At Matcha Design, we’ve come a long way from where we once stood. I started my graphic design career as a mail boy in the 1980s at a design firm in Hong Kong. I had no training and no experience – but what I did have was a deep passion for design and an unquenchable curiosity about the ability to communicate through design. It has taken me decades to get to where I am today as the founder of an award-winning company, but I haven’t forgotten where it all began.
Though it’s impossible to be the best in every aspect of design, I appreciate the hard work it took to get me where I am. Now, I have the honor of teaching design principles to and leading a new generation of aspiring creators, and I’d like to give back by being more intentional about my teaching approach. If you’re a young and aspiring creator with a zest for design, this is for you.
1. There Are Two Types of Beginning Designers
In my experience, there are two types of beginning designers: arrogant ones and teachable ones. So what’s the difference between the two?
Designers that are full of themselves tend to feel like they’re untouchable. Their designs are too good to warrant critique. Sometimes they feel this way because they’ve graduated from a prestigious art school or have been recruited by a renowned agency. Sometimes they’re simply arrogant. Whatever the reason, they think their designs are perfect and find it offensive that anyone would think otherwise. They’re not very easy to work with, especially where critique or reiteration requests are concerned.
On the other hand, you have teachable designers. The problem is that they are all too aware of the fact that their designs fall short of so many good ones out there. It can be a discouraging place to be in, to have such a passion for design coupled with feelings of inadequacy. There is much to learn, so how will you ever measure up and acquire the knowledge you need to do the job well? This group, specifically, is the one I’d like to speak to.
2. Remember Why You’re a Designer
For a moment, put aside how you feel about your design. Why did you become a designer in the first place? Chances are that you did it because you’re passionate – you want to be a good designer, and your goal is to communicate well and please your clients by speaking to their target audience and creating something they will love.
Your heart is in the right place, and that’s important. Hold onto that because it’s going to carry you through a lot of discouragement.
3. How is True Confidence Earned?
There are three elements I’ve found that will build your confidence if you feel like your designs are lackluster: work, experience, and, most of all, grit.
Think back to everything you’ve done in life up to this point. Walking is a good example – did you just decide to walk one day, then walk, and that was it? No – you had to keep working at it. It took a great deal of time and effort.
No matter where you’re starting out, chances are that you know more about design than someone else does. Start with those clients, and do your best. Absorb and learn what you can, of course, but it’s important to also put it into practice. Build a portfolio and experiment with design software to see what you can do. Everyone has to start somewhere.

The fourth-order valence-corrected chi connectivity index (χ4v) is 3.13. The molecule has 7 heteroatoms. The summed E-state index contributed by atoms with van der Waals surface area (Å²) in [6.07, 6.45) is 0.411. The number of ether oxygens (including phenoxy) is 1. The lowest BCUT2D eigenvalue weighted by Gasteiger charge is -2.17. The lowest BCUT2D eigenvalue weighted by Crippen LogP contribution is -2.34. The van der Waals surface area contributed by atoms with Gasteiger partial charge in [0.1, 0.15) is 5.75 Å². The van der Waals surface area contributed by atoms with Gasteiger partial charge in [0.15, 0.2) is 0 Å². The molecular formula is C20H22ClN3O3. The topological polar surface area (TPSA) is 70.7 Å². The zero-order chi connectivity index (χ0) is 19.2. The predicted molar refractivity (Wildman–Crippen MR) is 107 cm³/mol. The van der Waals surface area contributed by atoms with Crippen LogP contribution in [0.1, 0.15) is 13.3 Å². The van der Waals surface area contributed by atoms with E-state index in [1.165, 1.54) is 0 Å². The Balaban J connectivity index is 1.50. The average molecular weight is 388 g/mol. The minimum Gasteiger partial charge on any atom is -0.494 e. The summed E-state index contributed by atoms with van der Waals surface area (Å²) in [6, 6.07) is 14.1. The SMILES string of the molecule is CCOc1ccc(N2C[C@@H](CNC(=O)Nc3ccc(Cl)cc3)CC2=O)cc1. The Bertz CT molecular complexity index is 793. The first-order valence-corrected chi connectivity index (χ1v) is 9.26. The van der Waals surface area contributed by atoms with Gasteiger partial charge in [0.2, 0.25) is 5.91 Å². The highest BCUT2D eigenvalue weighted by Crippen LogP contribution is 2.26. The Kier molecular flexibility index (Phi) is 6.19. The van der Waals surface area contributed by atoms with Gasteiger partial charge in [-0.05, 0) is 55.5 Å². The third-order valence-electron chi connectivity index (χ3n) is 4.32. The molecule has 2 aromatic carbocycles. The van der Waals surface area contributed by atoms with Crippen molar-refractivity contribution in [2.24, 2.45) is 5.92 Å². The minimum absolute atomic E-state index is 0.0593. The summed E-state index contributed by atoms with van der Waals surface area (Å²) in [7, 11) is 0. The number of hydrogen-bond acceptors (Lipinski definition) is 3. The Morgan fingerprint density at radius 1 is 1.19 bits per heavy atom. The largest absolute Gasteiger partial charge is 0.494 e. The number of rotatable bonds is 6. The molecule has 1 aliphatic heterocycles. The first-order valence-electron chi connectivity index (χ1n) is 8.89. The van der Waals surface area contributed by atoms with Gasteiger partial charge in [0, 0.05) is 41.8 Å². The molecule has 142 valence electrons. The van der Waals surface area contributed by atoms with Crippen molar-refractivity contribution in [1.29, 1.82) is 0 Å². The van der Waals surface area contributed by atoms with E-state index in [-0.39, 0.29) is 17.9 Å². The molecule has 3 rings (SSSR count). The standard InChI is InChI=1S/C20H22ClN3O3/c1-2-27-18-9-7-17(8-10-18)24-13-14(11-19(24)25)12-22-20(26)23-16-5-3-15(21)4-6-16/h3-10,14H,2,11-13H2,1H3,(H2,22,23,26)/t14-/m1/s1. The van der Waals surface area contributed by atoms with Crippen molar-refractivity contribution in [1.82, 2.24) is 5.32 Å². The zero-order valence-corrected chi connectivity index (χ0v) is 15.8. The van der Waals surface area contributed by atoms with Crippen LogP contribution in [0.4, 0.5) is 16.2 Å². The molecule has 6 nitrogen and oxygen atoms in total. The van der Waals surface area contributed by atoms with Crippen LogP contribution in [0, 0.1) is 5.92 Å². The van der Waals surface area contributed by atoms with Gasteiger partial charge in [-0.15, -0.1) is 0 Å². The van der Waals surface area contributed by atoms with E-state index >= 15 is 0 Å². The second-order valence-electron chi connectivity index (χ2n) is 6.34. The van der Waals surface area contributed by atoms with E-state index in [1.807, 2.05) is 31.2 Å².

Going back to the example of walking. Do you need to think hard about walking now? Probably not – it’s effortless to you now. In the same way, you’re going to find that basic design practices that took you a long time when you were starting out are getting easier and easier – which gives you time to expand your skills even further!
The glue that turns work into experience is grit. You have to ask yourself if it’s worth it. You need to know how badly you want to succeed at this – and you have to keep getting up when you fail. You can do this. If you keep at it, you’ll probably surpass the arrogant designer because you’re going to keep moving forward no matter how many times you fall. The tale of the tortoise and the hare isn’t just a parable for children!
4. Graphic Design is Not Art
You can become familiar with creative graphic design applications – and even become an expert on them – and still not be a good graphic designer. Young graphic designers sometimes get so excited about the tools available (and the nice elements they can add to a design) that the design becomes more like a piece of art than a graphic design. Graphic designers should remember that it’s all about communication – so simple, clear, and straightforward is the goal.
5. Hone Your Communication and Problem-Solving Skills
The reality is that working with clients (and on a creative team) requires constant communication and problem-solving. Not only that but there is a large element of problem-solving and communication to the designs themselves – for example, web design. Sometimes, you’ll add an element to a website that looks slick and perfect, only to learn that the page loading speed has taken a hit. So what do you do? You re-iterate. You try new things.
You’ll also need to maintain constant communication with your client, and they may ask you to tweak or rework some aspects of the design. It’s important not to let pride get in the way while communicating your process to the client. Sometimes, they suggest something that will not work, and you must find a tactful and polite way to explain why it won’t work.
More Design Tips at Matcha Design
I am grateful for the start I was given when I was just a mail boy at a design firm, and one of my goals in creating the Matcha Design blog was to mentor and encourage other young designers who are in the same place I once was: untrained but full of passion for design. For more design information, please check out the Matcha Design blog, or you can contact us. I look forward to hearing from you soon!
About the author: Chris Lo is the founder and CEO of Matcha Design.